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A group of international scientific organisations is planning to create a formal partnership to promote research on global issues relevant to sustainable development.

Formal proposals for this partnership will be submitted for approval to the World Summit on Sustainable Development (WSSD), which takes place in Johannesburg at the end of August.

Those involved will include organisations such as the International Council for Science (ICSU), the Third World Academy of Sciences, and the Initiative on Science and Technology for Sustainability, an international project, administered from Harvard University, intended to enhance the contribution of knowledge to environmentally-sustainable human development.

The partnership will, in particular, focus on the need to integrate a local, community-based perspective into research programmes in areas such as climate change that have in the past been pursued primarily at a global level.

United Nations officials organising the WSSD are keen to promote a wide range of partnership agreements as concrete steps towards achieving sustainable development, already aware that, in the absence of any major political agreements, this is likely to be the most concrete outcome of the Johannesburg meeting.

The proposal to endorse one such partnership between international scientific organisations was approved in Mexico City last week at a meeting held to draw together the conclusions of a series of regional workshops held over the past two years on the potential contributions of science and technology to sustainable development.

“We are delighted that the hard work over the past two years has resulted in a synthesis which is an excellent platform for the development of a strong science and technology commitment for action post-Johannesburg,” says Thomas Rosswall, the executive director of ICSU.

Rosswall says that he expects other stakeholders to become involved in the partnership, in addition to those present in Mexico City. “We are exploring new grounds in developing science and technology activities of key relevance to society, and such challenges are always exciting”.

The full details of the proposed partnership will be announced during the 4th Preparatory Committee for the WSSD, which opened in Bali, Indonesia, this week. It will be based on a number of principles that were agreed at the Mexico City meeting and are being presented to UN officials in Bali.

One of these principles is that the science and technology community will accept its responsibility to address, through research and technological innovation, the three pillars of sustainable development — economic development, social development and environmental sustainability — in a holistic and integrated manner.

It was also agreed that integrating these three areas will require focussing on the interactions and interdependencies between social and natural systems. Furthermore, those attending the meeting agreed that efforts will be focussed on the local and regional scales, and studies will be ‘place-based’.

And the group agreed that, in this process, major stakeholders — namely those most likely to be affected by the outcomes of the research — will be involved in both the agenda-setting and dissemination of results, the latter aimed at providing solutions to key issues of importance for the implementations of sustainable development.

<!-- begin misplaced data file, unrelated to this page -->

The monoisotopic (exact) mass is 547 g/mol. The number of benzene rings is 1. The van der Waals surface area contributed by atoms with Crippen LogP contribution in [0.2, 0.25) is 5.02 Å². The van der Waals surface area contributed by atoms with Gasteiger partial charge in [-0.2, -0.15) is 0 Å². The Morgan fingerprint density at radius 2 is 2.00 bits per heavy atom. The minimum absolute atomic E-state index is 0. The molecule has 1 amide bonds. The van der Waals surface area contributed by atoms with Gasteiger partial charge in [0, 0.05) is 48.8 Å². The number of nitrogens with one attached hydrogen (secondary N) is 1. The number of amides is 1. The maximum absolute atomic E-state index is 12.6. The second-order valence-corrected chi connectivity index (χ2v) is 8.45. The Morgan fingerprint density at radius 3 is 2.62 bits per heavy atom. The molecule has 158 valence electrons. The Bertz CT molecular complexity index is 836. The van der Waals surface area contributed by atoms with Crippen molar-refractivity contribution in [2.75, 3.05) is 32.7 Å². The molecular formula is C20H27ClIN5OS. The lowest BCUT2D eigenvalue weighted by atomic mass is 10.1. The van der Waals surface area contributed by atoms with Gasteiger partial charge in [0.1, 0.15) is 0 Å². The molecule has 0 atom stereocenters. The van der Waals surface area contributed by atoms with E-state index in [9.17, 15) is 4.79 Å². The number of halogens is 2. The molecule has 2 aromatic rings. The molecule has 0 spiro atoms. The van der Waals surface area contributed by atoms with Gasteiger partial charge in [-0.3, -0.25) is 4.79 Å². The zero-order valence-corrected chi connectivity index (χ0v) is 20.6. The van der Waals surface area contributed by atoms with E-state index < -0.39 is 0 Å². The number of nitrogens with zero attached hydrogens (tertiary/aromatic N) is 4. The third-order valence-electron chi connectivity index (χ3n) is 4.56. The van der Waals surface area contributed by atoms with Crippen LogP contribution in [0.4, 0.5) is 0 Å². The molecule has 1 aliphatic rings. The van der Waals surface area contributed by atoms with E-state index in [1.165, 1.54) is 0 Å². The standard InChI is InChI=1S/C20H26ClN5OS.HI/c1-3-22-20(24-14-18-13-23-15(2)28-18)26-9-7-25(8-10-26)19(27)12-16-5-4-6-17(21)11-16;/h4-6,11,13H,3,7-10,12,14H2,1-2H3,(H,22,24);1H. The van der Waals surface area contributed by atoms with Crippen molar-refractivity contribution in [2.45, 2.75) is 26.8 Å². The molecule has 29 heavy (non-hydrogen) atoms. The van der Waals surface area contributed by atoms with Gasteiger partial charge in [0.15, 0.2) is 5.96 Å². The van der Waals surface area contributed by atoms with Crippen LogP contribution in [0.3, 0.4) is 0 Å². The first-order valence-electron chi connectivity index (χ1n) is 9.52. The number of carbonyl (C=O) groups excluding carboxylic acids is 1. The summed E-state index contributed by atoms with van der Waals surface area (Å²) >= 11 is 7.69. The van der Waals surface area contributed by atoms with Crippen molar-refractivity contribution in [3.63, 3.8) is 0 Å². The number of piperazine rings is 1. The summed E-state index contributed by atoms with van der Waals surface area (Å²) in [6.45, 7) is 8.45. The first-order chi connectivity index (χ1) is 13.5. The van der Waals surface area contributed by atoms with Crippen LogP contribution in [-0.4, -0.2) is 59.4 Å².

Finally the group of representatives which presented their conclusions to Mexican President Vicente Fox at the end of the meeting, agreed that “a new contract between science, society and sustainable development is called for”.

Other organisations involved in the partnership to be presented in Bali include the World Federation of Engineering Organisations — which has been responsible with ICSU for drawing together the views of the scientific and technological community for submission to the WSSD — the InterAcademy Panel, Leadership for Environment and Development (LEAD), and the Global Change Research Programme.

“One of the most important conclusions that has emerged from the series of regional meetings is the consensus that a large fraction of the research needed to promote science and technology for sustainable development will take place at local scales, i.e. below the regional or even national scale,” says Bill Clark, professor of international science, public policy and human development at Harvard University.

“When we went into this process, we thought we would come out with a set of differentiated regional needs, listing the most important needs in, for example, Africa or Asia,” says Clarke. “But the people we consulted told us that that was the wrong scale.

“What came out of the regional workshops was the realisation that the defining scale was much smaller than that, and that research projects require local-scale negotiations between stakeholders and researchers.

“That is not to say that the research itself must be carried out locally. The challenge, however, is to relate what happens at a local scale to effects at the regional and global scales. Trying to understand the cross-scale nature of these issues poses some very tough challenges for harnessing science and technology to sustainability.”

Clarke says that those who attended last week’s meeting in Mexico City “left feeling really excited that we have managed to unite a top-down perspective with a ground-based approach. We have not come out with two radically different perspectives, but with one that is strengthened by combining the two. The new game in town is cross-scale sensitivity.”

© SciDev.Net 2002

See also

Draft Summary of Workshop Conclusions